How's Your Credit?
Choosing a lender isn't the first step in becoming a homeowner. In reality, the home buying process starts with your finances. Without a reasonable FICO score, buying a house is harder and, you could end up renting longer than you expected in Landrum, South Carolina until your score improves.
A FICO score is a collection of your years of credit history based on a model developed by Fair Isaac and Company. The score ranges from 300 to 850, with most people normally having a score of 600. Even though more people these days are experiencing job loss and delinquent credit cards, FICO scores aren't necessarily adjusted "on a curve." A low score is just that and often means you can't get a loan. Some of the factors in deciding your FICO score include:
- Types of Credit — Do you have a healthy mix of loans and credit cards?
- Payment History — How many late payments have you made?
- Credit to Debt Ratio — How much do you owe versus how much credit you have available?
- Credit Inquiries — Do you have too many open accounts?
When you apply for a mortgage or any other loan, lenders want to make sure that extending a loan to you isn't a problem. Your credit score gives lenders a view of what type of borrower you'll be based solely on your credit history. Because of the shift in the economy, most home buyers should have scores in the range of 700 or higher to get a satisfactory interest rate. You'll still get approved for a mortgage with a lower score, but the interest paid over time could be more than double the amount of someone with a superior credit score.
We're used to working with all levels of FICO scores. Call us at 828-817-1796 and we can help you get on the right track to the home of your dreams.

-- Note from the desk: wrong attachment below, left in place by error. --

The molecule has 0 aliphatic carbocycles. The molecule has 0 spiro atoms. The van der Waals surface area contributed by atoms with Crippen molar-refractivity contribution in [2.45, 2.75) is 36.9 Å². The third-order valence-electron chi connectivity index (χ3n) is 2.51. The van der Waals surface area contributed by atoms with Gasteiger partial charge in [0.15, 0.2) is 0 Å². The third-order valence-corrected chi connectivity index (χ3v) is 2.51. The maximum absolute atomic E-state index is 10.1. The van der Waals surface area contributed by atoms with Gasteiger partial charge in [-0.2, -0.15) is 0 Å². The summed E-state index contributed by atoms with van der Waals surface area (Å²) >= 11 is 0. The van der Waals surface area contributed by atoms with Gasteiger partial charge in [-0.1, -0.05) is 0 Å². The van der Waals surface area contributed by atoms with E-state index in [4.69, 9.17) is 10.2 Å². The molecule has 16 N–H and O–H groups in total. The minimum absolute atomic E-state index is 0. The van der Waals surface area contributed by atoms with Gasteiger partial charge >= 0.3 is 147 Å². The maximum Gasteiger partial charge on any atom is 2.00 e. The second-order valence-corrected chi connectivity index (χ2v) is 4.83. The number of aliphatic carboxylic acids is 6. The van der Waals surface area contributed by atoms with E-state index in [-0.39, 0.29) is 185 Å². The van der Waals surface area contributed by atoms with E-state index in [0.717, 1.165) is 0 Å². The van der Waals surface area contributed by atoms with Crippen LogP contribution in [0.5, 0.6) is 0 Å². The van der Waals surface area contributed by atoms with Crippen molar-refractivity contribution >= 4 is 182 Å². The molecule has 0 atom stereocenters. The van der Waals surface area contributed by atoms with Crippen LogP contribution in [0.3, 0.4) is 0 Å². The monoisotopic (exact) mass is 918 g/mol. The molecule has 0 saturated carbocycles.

How do you boost your credit score? Improving your FICO score takes time. It can be rare to make a large-scale change in your credit score with quick fixes, but your score can improve in a year by monitoring your credit report and by using your credit wisely. The best way to do this is to know your FICO score. Here are some ways you can improve your credit score:
- Don't let your cards get dusty. Whether you're just getting started with credit, or if you've got older cards, use your cards so that your accounts stay active. But, pay them off in one or two payments.
- Pay on time. Payment history is a big factor in your credit score. It's where people who have recently experienced job loss see the biggest dip in their credit score. Yes, it takes longer to rebuild your credit this way, but it's the most reliable way to show that you're responsible enough to make payments to a lender.
- Ensure that your credit history is correct. If you discover incorrect items on your credit report, contact the bureau asking that the item be removed. If you have a common name or the same name as a family member, you'll want to pay extra attention to make sure the activity reported is correct.
- Even out your debt. At first, this doesn't sound like a good idea. But, you steer clear of having one card that is at the maximum and have your remaining cards at a zero balance. It's better to have each of your cards at a smaller balance than to have the most of your debt taking up the balance one card.
- Department store cards and service station cards. For those who have no credit or less-than-stellar credit, department store credit cards and gas credit cards are ways to get credit, increase your spending limits and stay on top of your payments, which will raise your FICO score. You should always beware of holding a high balance for too long because these types of cards normally have a surprisingly high interest rate.
Knowing the ways you can build up your credit score, you're one step closer to becoming a homeowner. Know that when it's time to apply for a loan to purchase a house, you'll want to keep your credit inquiries within a two-week window to avoid damaging your credit score. With the help of Mickey Hambright, the loan application process is sure to go more smoothly so you, too, can achieve home ownership.
Get more information by visiting myFICO.com, Fair Isaac's informational site and once per year, for free, you can review all three of your credit reports at annualcreditreport.com. And, for a small payment, you can get your FICO score from each bureau on their websites: equifax.com, experian.com and transunion.com.